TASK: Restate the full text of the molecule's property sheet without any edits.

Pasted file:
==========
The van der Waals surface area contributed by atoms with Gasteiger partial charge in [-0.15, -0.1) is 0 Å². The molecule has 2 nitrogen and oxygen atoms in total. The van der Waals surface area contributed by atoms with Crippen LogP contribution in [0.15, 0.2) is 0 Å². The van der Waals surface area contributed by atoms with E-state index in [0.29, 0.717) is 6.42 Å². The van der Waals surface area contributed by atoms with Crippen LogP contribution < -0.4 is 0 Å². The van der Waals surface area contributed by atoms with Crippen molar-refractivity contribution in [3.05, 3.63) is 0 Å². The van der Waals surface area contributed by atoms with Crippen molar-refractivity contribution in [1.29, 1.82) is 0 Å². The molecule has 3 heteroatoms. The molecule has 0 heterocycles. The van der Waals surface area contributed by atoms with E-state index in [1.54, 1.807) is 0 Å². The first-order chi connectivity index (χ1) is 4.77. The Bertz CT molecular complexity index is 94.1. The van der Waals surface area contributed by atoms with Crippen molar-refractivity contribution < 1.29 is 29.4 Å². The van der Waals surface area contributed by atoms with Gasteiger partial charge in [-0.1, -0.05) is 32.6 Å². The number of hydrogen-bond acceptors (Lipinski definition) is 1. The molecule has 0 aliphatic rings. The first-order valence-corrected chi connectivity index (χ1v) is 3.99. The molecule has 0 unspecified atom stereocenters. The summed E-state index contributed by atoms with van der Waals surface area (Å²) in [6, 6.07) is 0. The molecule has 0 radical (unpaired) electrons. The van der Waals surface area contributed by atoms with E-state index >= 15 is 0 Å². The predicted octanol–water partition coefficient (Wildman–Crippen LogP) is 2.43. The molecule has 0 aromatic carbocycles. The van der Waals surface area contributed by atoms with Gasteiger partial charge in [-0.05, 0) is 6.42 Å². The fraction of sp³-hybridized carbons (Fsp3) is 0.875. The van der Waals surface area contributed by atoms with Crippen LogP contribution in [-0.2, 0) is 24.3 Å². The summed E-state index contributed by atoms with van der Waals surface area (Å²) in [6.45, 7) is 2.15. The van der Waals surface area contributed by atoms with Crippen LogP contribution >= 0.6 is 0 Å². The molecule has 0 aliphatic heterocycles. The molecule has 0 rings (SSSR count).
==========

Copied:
The van der Waals surface area contributed by atoms with Gasteiger partial charge in [-0.15, -0.1) is 0 Å². The molecule has 2 nitrogen and oxygen atoms in total. The van der Waals surface area contributed by atoms with Crippen LogP contribution in [0.15, 0.2) is 0 Å². The van der Waals surface area contributed by atoms with E-state index in [0.29, 0.717) is 6.42 Å². The van der Waals surface area contributed by atoms with Crippen LogP contribution < -0.4 is 0 Å². The van der Waals surface area contributed by atoms with Crippen molar-refractivity contribution in [3.05, 3.63) is 0 Å². The van der Waals surface area contributed by atoms with Crippen molar-refractivity contribution in [1.29, 1.82) is 0 Å². The molecule has 3 heteroatoms. The molecule has 0 heterocycles. The van der Waals surface area contributed by atoms with E-state index in [1.54, 1.807) is 0 Å². The first-order chi connectivity index (χ1) is 4.77. The Bertz CT molecular complexity index is 94.1. The van der Waals surface area contributed by atoms with Crippen molar-refractivity contribution < 1.29 is 29.4 Å². The van der Waals surface area contributed by atoms with Gasteiger partial charge in [-0.1, -0.05) is 32.6 Å². The number of hydrogen-bond acceptors (Lipinski definition) is 1. The molecule has 0 aliphatic rings. The first-order valence-corrected chi connectivity index (χ1v) is 3.99. The molecule has 0 unspecified atom stereocenters. The summed E-state index contributed by atoms with van der Waals surface area (Å²) in [6, 6.07) is 0. The molecule has 0 radical (unpaired) electrons. The van der Waals surface area contributed by atoms with E-state index >= 15 is 0 Å². The predicted octanol–water partition coefficient (Wildman–Crippen LogP) is 2.43. The molecule has 0 aromatic carbocycles. The van der Waals surface area contributed by atoms with Gasteiger partial charge in [-0.05, 0) is 6.42 Å². The fraction of sp³-hybridized carbons (Fsp3) is 0.875. The van der Waals surface area contributed by atoms with Crippen LogP contribution in [-0.2, 0) is 24.3 Å². The summed E-state index contributed by atoms with van der Waals surface area (Å²) in [6.45, 7) is 2.15. The van der Waals surface area contributed by atoms with Crippen LogP contribution >= 0.6 is 0 Å². The molecule has 0 aliphatic heterocycles. The molecule has 0 rings (SSSR count).